Sprawling across a small triangle between the Takutu River, the airstrip, and the Rupununi Road, Lethem has no obvious centre and few major landmarks. Red laterite earth and the vast Rupununi sky may be the distinctive feature of this small town of simple dwellings and cashew trees, increasingly interspersed with guesthouses and modest hotels, eateries, and general goods stores stocked with Brazilian products. Portuguese is almost as common as English, and watering-holes are as likely to serve Brazilian Nova Schin beer as Guyanese Banks. On Lethem’s north-eastern outskirts are the rodeo grounds, home of the famous Easter Rodeo that draws numerous vacqueiros — cowboys — from near and far, to show off their skills with bucking broncos and lariats.
Pre-dated by several Amerindian villages in the vicinity and by the nearby Jesuit mission of St Ignatius, the settlement of Lethem — named for a former governor of British Guiana — began in the early twentieth century as a border post on the eastern bank of the Takutu River, which serves as Guyana’s boundary with Brazil. By the time of Guyanese independence in 1966, Lethem boasted a district commissioner’s headquarters, police station, and dirt airstrip.
In January 1969, Lethem was the epicentre of the Rupununi Uprising, a short-lived but violent rebellion by a small group of Rupununi ranchers against the government in Georgetown. Five policemen were killed before soldiers flown in from the coast restored order. For most of the following two decades, Lethem remained a sleepy village, until in the late 1980s a dirt road was carved through the forests and savannahs of central Guyana, connecting Lethem to Georgetown by land.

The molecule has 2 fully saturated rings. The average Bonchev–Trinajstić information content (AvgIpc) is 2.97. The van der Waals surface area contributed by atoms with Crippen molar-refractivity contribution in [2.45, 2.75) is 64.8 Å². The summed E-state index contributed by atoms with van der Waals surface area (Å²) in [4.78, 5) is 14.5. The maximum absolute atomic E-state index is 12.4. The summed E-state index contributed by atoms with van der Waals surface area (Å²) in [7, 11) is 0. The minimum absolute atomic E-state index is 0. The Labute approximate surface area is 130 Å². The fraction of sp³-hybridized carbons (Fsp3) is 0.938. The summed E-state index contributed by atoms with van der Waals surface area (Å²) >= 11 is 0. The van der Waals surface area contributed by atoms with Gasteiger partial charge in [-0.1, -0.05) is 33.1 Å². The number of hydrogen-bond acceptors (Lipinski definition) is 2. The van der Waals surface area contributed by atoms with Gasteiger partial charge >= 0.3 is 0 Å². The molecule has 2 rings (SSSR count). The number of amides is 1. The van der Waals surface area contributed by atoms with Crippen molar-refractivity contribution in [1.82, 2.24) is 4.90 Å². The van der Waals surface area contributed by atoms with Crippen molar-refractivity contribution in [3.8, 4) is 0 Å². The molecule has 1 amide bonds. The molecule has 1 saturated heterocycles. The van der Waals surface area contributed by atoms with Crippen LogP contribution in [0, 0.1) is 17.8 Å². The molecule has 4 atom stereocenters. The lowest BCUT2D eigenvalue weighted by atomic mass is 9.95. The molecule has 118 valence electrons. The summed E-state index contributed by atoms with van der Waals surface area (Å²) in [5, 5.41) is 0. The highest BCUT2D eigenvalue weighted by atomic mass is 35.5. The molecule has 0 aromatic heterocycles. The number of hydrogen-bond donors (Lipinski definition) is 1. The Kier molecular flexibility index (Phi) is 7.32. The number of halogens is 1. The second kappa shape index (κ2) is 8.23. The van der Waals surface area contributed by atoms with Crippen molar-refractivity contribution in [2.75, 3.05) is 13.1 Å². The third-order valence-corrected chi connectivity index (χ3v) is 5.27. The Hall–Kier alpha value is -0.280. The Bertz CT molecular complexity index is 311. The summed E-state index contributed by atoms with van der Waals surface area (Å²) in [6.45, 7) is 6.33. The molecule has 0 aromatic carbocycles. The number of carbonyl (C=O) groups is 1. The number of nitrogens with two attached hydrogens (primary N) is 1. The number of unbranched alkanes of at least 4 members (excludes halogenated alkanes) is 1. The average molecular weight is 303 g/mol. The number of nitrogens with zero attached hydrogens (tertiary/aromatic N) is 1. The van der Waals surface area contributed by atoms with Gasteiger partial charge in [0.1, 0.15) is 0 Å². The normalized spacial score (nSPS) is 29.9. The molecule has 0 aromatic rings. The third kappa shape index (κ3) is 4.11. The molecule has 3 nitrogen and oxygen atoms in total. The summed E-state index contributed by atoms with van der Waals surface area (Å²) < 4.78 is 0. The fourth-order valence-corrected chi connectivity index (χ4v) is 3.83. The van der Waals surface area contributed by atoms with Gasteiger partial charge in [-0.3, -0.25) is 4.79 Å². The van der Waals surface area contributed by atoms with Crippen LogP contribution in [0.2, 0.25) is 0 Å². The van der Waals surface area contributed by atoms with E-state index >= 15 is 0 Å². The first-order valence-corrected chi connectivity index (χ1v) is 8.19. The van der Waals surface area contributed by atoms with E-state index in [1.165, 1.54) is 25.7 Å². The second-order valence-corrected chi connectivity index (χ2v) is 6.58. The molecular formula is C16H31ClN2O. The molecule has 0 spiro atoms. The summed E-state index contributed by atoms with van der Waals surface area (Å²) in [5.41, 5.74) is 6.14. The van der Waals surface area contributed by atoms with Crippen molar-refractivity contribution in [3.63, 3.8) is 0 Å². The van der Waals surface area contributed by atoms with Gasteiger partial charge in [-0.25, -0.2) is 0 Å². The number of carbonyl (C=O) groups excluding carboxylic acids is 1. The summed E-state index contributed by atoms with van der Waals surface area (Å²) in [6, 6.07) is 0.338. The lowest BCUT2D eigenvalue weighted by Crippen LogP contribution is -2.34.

The road increased the number of travellers between Guyana and Brazil — mostly prospectors, tradesmen, and a few tourists — until in 2009 a bridge across the Takutu became the first land link between the neighbouring countries. The bridge plus a gradual increase in eco-tourism has brought a small population boom to Lethem in the past decade.
In Lethem, you have only to walk for a few minutes in any direction to find yourself in the open savannah, an astonishing country of red laterite earth broken by palm-lined creeks, sandpaper trees, anthills, and the blue Kanuku Mountains looming. Even a day-trip by 4×4 vehicle is enough to give you a sense of the Rupununi, a region that whispers adventure. Start with an early morning visit to Moco-Moco Falls (above), and a plunge into a bracingly cold river pool, and follow that with an excursion to the Amerindian village of Nappi in the Kanuku foothills, home of the community-run Maipaima Eco-Lodge. Further afield are the cattle ranches at Karanambu and Dadanawa, both of which host eco-tourists, and the positively sybaritic Rock View Lodge at Annai. They all offer ample opportunity to encounter wildlife, explore the Rupununi’s rivers and forests, and generally immerse yourself in a landscape of vast horizons.
For many years the Savannah Inn, run by the redoubtable Mrs Khan, was the favoured choice of tourists passing through Lethem, for its air-conditioned bungalow rooms and location beside the airstrip. Its newest competition is the recently opened Rupununi Eco Hotel, which can organise various tours and expeditions for visitors.
Across the border
In the days before the Takutu Bridge, travellers to Brazil needed to cross the river by boat to the town of Bonfím, Lethem’s immediate neighbor to the west. Beyond Bonfím, a whole continent awaits you. A rather good highway through the magnificent savannah leads you to the natural first stop: Boa Vista, a planned city laid out with broad boulevards, museums, monuments (below), and a modernist cathedral. And after Boa Vista — Manaus, the great city in the middle of the Amazon?
3.4º N 59.8º W
Elevation approx. 260 feet